When I was six, I wanted to be an astronaut. I mean, what boy didn’t during the height of the space race?

By the time I was 10, the dream had changed from outer space to airwaves: I wanted to be on the radio. Playing music. Cracking jokes. Writing theater-of-the-mind skits. Doing goofy character voices.

Radio was classy once…

It’s why I majored in Communications (with a concentration in Radio/TV) in college. It’s why I took an entry level job scheduling the commercials at a crappy AM station (R.I.P. “all oldies, all the time, 1230 AM WDJO”) – because it was a “foot in the door.”

So young… and so naïve

It’s why I worked weekend overnight shifts at a country station, where my assigned on-air name was “Cincinnati Redd” and I played music I didn’t really like in the wee small hours – because it was a chance to get some experience.

It’s why I made the hour-long drive from Cincinnati to Oxford, Ohio on the weekends, to play music I did like for an even smaller audience. It’s why I came back to that station a few years later, and worked the overnight shift, making less than minimum wage – because I was chasing the dream.

It’s why I left an on-air gig at the station in Oxford to be an errand boy at a group of stations in Cincinnati… because it too was a “foot in the door.” I wound up working for a radio legend, Gary Burbank, on a 50,000-watt clear channel station, on a show that was syndicated to dozens of other stations around the country . Cracking jokes. Writing theater-of-the-mind skits. Doing goofy character voices. The dream came true. But it happened 10 years too late.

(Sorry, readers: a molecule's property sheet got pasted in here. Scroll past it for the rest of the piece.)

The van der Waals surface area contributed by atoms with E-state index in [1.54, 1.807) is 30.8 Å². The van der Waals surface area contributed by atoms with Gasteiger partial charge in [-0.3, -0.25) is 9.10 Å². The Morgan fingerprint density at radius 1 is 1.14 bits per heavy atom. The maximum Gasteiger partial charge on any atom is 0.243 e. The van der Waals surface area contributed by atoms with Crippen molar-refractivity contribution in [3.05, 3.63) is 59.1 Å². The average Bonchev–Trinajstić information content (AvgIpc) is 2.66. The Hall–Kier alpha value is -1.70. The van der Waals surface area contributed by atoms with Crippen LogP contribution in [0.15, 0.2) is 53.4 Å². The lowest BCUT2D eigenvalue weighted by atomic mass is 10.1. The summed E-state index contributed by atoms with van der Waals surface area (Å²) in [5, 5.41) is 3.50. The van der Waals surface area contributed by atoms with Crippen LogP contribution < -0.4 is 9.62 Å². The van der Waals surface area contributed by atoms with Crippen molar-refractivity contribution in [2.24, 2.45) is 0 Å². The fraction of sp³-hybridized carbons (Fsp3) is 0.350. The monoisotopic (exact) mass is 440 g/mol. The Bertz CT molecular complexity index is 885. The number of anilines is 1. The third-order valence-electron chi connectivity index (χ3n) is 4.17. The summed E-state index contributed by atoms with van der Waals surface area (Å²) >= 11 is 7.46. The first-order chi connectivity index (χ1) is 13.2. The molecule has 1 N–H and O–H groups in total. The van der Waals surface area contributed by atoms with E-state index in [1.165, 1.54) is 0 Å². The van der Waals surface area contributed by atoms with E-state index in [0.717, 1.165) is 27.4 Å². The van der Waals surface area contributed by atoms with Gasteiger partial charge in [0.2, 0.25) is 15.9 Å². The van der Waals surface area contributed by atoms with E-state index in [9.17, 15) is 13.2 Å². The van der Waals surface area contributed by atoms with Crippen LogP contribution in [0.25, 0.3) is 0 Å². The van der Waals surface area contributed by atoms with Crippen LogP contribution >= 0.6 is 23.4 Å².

This 60-second snippet from a great podcast called The Memory Palace sums up why the dream died:

When the corporations took over the mom and pop stations, they sucked all the fun out of it. And they killed a lot of dreams.

I still miss radio – but really I miss the idea of radio… radio as it was once, not radio as it is. Sure, there are podcasts, and there’s Spotify. It’s not the same. Never will be. Radio was ethereal… and that made it magical.

Please listen to the entire The Memory Palace episode from 2017. It’s a brilliant tribute to a lost station, and a loss of innocence. There are clear parallels to 97X, the station where I worked in Oxford, Ohio… which was bought out by a corporation and now is a Spanish language station.

The entire series is well-worth a listen – you’ll find all of The Memory Palace episodes here. Host Nate DiMeo has a gift for audio storytelling, and for uncovering hidden gems from history.

The Memory Palace podcast is among the most potent pieces of audio being produced today; the show’s short tales are so emotionally concentrated that, upon listening, they bloom in the space between one’s ears, like a single drop of dye propagating through an entire glass of water. Nate DiMeo, the show’s sole creative force, often seems to be operating on a level wholly separate from that of other podcasts”

From the AV Club